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Mark Zuckerberg Claims Facebook Does Not Sell Users’ Data

Facebook had said it never gave large tech companies access to people's data without their permission as its integration partners "had to get authorisation from people"

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As Facebook turns 15 next month, its Founder and CEO Mark Zuckerberg has once again defended the social media giant, saying the company is not selling its users’ data to anyone.

“We don’t sell people’s data, even though it’s often reported that we do,” he wrote in an opinion piece in the Wall Street Journal on Thursday.

“Clickbait and other junk may drive engagement in the near term, but it would be foolish for us to show this intentionally,because it’s not what people want,” he added.

The 1,000-word defence came after Facebook faced intense scrutiny over how it handled data of over two billion users amid several data scandals in recent years.

Facebook, data, vietnam
This photo shows a Facebook app icon on a smartphone in New York. VOA

“Based on what pages people like, what they click on, and other signals, we create categories and then charge advertisers to show ads in that category,” he said.

“You have control over what information we use to show you ads, and you can block any advertiser from reaching you,” the Facebook CEO added.

In December, the social media giant said it never allowed its partners to access users’ private messages without their permission, after a New York Times report claimed that Facebook allowed large technology companies and popular apps like Netflix or Spotify to access its users’ personal information.

Zuckerberg said people “consistently tell us they don’t want to see this content”.

In a bid to prevent foreign interference into elections, facebook has also begun labelling all political and issue ads in the us -- including a "paid for by" disclosure from the advertiser at the top of the advertisement.
Facebook CEO of Mark Zuckerberg. Wikimedia commons

“Advertisers don’t want their brands anywhere near it. The only reason bad content remains is because the people and artificial-intelligence systems we use to review it are not perfect — and not because we have an incentive to ignore it. Our systems are still evolving and improving,” he added.

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On collecting personal data, the CEO said: “There’s no question that we collect some information for ads but that information is generally important for security and operating our services as well.”

Facebook had said it never gave large tech companies access to people’s data without their permission as its integration partners “had to get authorisation from people”. (IANS)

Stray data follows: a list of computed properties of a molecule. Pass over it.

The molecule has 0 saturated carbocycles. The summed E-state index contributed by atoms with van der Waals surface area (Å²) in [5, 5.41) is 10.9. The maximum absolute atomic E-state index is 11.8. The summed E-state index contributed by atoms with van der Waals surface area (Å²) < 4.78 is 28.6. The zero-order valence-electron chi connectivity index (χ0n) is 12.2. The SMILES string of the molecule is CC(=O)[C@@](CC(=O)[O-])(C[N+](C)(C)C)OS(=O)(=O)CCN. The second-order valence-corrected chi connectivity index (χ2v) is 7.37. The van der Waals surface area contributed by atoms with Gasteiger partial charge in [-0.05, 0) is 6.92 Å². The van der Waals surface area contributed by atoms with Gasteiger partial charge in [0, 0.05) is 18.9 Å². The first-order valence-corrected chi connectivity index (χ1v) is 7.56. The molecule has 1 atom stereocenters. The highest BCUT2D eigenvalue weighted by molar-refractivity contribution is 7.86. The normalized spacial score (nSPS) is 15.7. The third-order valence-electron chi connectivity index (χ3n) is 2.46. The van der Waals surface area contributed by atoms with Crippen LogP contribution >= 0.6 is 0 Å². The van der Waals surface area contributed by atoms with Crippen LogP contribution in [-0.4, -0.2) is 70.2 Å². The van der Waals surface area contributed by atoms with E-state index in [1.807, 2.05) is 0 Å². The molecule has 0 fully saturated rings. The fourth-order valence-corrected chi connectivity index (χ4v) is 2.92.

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Facebook Loses its Place Among the World’s 10 Most Valuable Brands

Only 28 per cent of Facebook users believed the company is committed to privacy, down from a high of 79 per cent

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Corporate, America, Climate Change
FILE - In this April 30, 2019, file photo, Facebook stickers are laid out on a table at F8, Facebook's developer conference in San Jose, Calif. The Boston-based renewable energy developer Longroad Energy announced in May that Facebook is building a… VOA

Hit by privacy scandals and year-round investigations, Facebook has lost its place among the world’s 10 most valuable brands in global brand consultancy Interbrand’s annual ranking of best top 100 brands.

Facebook fell to the 14th spot. Two years back, the social networking giant was at the eighth spot in the list, billed as a “rapidly appreciating” brand.

Apple led the top 100 best brands’ list, followed by Google and Amazon. Microsoft was the fourth, Coca Cola fifth and Samsung came sixth on the list.

The seventh spot was grabbed by Toyota, Mercedes was the eighth, McDonald’s ninth and Disney was at the 10th spot.

Pitching for breaking up Facebook, US-based software giant Salesforce CEO Marc Benioff has called the social networking platform “new cigarettes” which are making kids addictive. Benioff said that the company must be held accountable now.

Several US lawmakers like Senators Kamala Harris and Elizabeth Warren have also been pitching to break up Facebook.

Fake, News, WhatsApp, Facebook, India
The Facebook mobile app on an Android smartphone. Wikimedia Commons

Nearly 40 state attorneys general in the US have decided to join probe against Facebook’s anti-competitive business practices.

Facebook this year agreed to pay $5 billion as a settlement to the US Federal Trade Commission (FTC) over privacy violations.

According to a survey by independent research firm Ponemon Institute in 2018, users’ confidence in Facebook plunged by 66 per cent after Cambridge Analytica data scandal involving 87 million users.

Also Read: Apple Users can Now Report Accidents, Traffic on Google Maps

Only 28 per cent of Facebook users believed the company is committed to privacy, down from a high of 79 per cent.

“We found that people care deeply about their privacy and when there is a mega data breach, as in the case of Facebook, people will express their concern. And some people will actually vote with their feet and leave,” Ponemon said in a statement. (IANS)